For the immediate future, plan on erratic data. Many B2B brand platforms rely on corporate IP addresses. With the world on lockdown and most people working from home, this data is either not available or completely askew.
Remote work changes the game. Actually, it changes the entire sport. Ad scheduling and IP-targeted account-based marketing tools are going to be out of whack. Upcoming data numbers and analytics will reflect this wackiness.
As we all look at your data from the past two weeks, we must not make assumptions based on what has always worked for us. At the same time, we shouldn’t over-adjust right now either. Unless data shows a clear drop-off (or spike), the best approach will blend patience with an observation of short-term trends.
Pivot live event budgets
For the foreseeable future, live events have gone virtual. This is not an excuse for saving the event budget or earmarking it as a “recession saving.” Instead, this is a great opportunity to create new connections.
Every brand has, or should have, a wish list of digital projects, platforms and channels to test. Even with so much uncertainty, now is a good time to reallocate that event budget to build another area of business.
What to do in place of live events
Events and conferences across the country have been canceled. Some have been postponed and rescheduled for later in the year while others are canceled until next year.
No matter the size, many events, such as the Adobe Digital Experience, Microsoft’s MVP Summit, and the Google Cloud Next conference, have gone virtual.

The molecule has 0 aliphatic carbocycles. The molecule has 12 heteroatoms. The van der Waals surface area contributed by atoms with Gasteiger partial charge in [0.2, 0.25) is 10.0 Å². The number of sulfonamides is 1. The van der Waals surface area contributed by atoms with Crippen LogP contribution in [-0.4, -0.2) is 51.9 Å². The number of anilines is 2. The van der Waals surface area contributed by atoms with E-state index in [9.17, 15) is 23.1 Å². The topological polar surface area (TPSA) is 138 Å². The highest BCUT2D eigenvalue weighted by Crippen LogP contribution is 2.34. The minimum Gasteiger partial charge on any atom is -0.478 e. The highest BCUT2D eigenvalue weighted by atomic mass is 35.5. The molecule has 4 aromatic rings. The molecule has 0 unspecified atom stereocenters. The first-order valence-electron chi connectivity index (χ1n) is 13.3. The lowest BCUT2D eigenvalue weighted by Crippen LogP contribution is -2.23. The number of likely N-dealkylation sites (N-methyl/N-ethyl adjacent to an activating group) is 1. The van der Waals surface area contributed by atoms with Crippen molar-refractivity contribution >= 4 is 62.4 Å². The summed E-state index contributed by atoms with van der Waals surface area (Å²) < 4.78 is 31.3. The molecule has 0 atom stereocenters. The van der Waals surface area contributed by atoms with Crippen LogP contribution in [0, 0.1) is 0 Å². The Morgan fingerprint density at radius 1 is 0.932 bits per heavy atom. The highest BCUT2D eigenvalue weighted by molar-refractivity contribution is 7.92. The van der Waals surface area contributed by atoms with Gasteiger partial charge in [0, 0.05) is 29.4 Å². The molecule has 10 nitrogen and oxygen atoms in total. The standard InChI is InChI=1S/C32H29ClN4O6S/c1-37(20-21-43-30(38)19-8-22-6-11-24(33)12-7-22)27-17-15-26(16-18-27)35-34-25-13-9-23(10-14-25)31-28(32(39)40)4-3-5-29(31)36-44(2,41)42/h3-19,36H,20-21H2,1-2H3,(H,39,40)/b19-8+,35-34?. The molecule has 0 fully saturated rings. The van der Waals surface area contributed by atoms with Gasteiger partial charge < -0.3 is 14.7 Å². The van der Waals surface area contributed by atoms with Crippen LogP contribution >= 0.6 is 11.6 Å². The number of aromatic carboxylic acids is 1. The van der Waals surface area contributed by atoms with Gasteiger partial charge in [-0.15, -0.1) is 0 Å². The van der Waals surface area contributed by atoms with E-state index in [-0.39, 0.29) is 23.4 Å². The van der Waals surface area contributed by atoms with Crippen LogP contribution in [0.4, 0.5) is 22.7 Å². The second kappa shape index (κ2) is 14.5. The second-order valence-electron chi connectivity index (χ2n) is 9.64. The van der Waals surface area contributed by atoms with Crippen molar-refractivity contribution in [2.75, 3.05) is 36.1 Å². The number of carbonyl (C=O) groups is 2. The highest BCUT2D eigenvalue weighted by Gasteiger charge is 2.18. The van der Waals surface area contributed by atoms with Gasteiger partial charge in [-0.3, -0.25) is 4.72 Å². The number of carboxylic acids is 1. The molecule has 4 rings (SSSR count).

Despite these live event cancellations, it’s imperative we maintain the lead flow these events drive, which is why virtual events are an excellent option. Online events can create that much-needed sense of connection – even while we are working virtually.
Social distancing doesn’t have to be a disconnect: we just have to change the way we connect with each other and we can absolutely still look forward to our favorite learning and networking events and conferences.
Some ideas for events to host include:
- Industry-focused thought-leadership webinar
- Industry-focused virtual mini-conference
- Regular round-table discussions
To ensure successful virtual events, we recommend reallocating a portion of conference and event budgets toward ad spend targeted at spreading awareness, encouraging attendance of these online gatherings. To promote and reach your audience, we would recommend using the following channels:
- LinkedIn Ads
- LinkedIn 1:1 Reachouts
- Google Ads with lead form extensions
- Facebook Ads
- New content creation, ie., articles
- Instagram (for brands with Instagram audiences)
A lot has changed in a very short time. While much uncertainty remains, we’re finding that B2B brands can relate to their audience now more than ever before. By offering support and helpful insights, we can demonstrate our value, build our pipeline and form stronger, trusting relationships along the way. Afterall, it feels good to do good.
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Dan Golden is a veteran digital marketing executive & speaker. He liked to predict the future of digital marketing and is damn good at it. Beyond trendspotting, he has an insatiable desire to know what works and that means spending time auditing accounts, testing tactics, and diving into analytics. Dan is also a Forbes and HuffPost contributor, as well as a Lecturer at Northwestern University and DePaul University.